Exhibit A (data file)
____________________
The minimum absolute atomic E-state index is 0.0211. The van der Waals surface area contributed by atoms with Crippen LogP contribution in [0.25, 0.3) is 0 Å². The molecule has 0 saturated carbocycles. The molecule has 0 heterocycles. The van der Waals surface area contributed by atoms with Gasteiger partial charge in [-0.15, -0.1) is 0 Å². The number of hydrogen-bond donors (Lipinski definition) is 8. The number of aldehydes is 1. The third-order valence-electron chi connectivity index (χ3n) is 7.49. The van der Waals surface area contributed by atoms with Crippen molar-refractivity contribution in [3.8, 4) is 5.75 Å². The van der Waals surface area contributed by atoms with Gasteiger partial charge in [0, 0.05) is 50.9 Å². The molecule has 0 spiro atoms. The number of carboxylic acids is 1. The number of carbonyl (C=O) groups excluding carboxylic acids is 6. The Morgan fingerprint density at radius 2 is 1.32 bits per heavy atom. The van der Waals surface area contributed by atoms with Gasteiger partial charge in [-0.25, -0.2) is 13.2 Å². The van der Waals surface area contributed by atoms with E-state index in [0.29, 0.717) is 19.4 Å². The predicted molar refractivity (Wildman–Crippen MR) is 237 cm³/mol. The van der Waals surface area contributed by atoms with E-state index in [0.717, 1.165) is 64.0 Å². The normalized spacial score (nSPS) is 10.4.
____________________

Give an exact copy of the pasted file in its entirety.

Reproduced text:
The minimum absolute atomic E-state index is 0.0211. The van der Waals surface area contributed by atoms with Crippen LogP contribution in [0.25, 0.3) is 0 Å². The molecule has 0 saturated carbocycles. The molecule has 0 heterocycles. The van der Waals surface area contributed by atoms with Gasteiger partial charge in [-0.15, -0.1) is 0 Å². The number of hydrogen-bond donors (Lipinski definition) is 8. The number of aldehydes is 1. The third-order valence-electron chi connectivity index (χ3n) is 7.49. The van der Waals surface area contributed by atoms with Crippen molar-refractivity contribution in [3.8, 4) is 5.75 Å². The van der Waals surface area contributed by atoms with Gasteiger partial charge in [0, 0.05) is 50.9 Å². The molecule has 0 spiro atoms. The number of carboxylic acids is 1. The number of carbonyl (C=O) groups excluding carboxylic acids is 6. The Morgan fingerprint density at radius 2 is 1.32 bits per heavy atom. The van der Waals surface area contributed by atoms with Gasteiger partial charge in [-0.25, -0.2) is 13.2 Å². The van der Waals surface area contributed by atoms with E-state index in [0.29, 0.717) is 19.4 Å². The predicted molar refractivity (Wildman–Crippen MR) is 237 cm³/mol. The van der Waals surface area contributed by atoms with E-state index in [0.717, 1.165) is 64.0 Å². The normalized spacial score (nSPS) is 10.4.